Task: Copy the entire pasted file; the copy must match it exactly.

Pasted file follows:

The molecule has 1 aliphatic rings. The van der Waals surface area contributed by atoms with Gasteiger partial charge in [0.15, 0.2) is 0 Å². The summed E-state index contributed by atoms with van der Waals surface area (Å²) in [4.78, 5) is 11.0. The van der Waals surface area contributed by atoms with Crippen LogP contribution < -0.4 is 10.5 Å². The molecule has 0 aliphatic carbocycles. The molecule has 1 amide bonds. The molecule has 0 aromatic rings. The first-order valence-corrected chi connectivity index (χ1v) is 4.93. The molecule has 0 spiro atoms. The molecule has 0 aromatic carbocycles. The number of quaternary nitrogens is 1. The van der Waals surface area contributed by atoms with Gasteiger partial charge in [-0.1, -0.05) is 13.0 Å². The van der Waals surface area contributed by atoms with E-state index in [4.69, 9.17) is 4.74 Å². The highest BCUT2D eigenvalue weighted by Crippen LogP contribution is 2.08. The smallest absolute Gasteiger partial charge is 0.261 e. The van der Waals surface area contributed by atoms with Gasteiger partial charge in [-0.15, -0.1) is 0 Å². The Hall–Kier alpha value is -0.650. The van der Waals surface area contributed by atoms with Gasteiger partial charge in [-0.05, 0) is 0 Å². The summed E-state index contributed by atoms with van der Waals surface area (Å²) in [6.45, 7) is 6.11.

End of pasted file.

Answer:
The molecule has 1 aliphatic rings. The van der Waals surface area contributed by atoms with Gasteiger partial charge in [0.15, 0.2) is 0 Å². The summed E-state index contributed by atoms with van der Waals surface area (Å²) in [4.78, 5) is 11.0. The van der Waals surface area contributed by atoms with Crippen LogP contribution < -0.4 is 10.5 Å². The molecule has 0 aliphatic carbocycles. The molecule has 1 amide bonds. The molecule has 0 aromatic rings. The first-order valence-corrected chi connectivity index (χ1v) is 4.93. The molecule has 0 spiro atoms. The molecule has 0 aromatic carbocycles. The number of quaternary nitrogens is 1. The van der Waals surface area contributed by atoms with Gasteiger partial charge in [-0.1, -0.05) is 13.0 Å². The van der Waals surface area contributed by atoms with E-state index in [4.69, 9.17) is 4.74 Å². The highest BCUT2D eigenvalue weighted by Crippen LogP contribution is 2.08. The smallest absolute Gasteiger partial charge is 0.261 e. The van der Waals surface area contributed by atoms with Gasteiger partial charge in [-0.15, -0.1) is 0 Å². The Hall–Kier alpha value is -0.650. The van der Waals surface area contributed by atoms with Gasteiger partial charge in [-0.05, 0) is 0 Å². The summed E-state index contributed by atoms with van der Waals surface area (Å²) in [6.45, 7) is 6.11.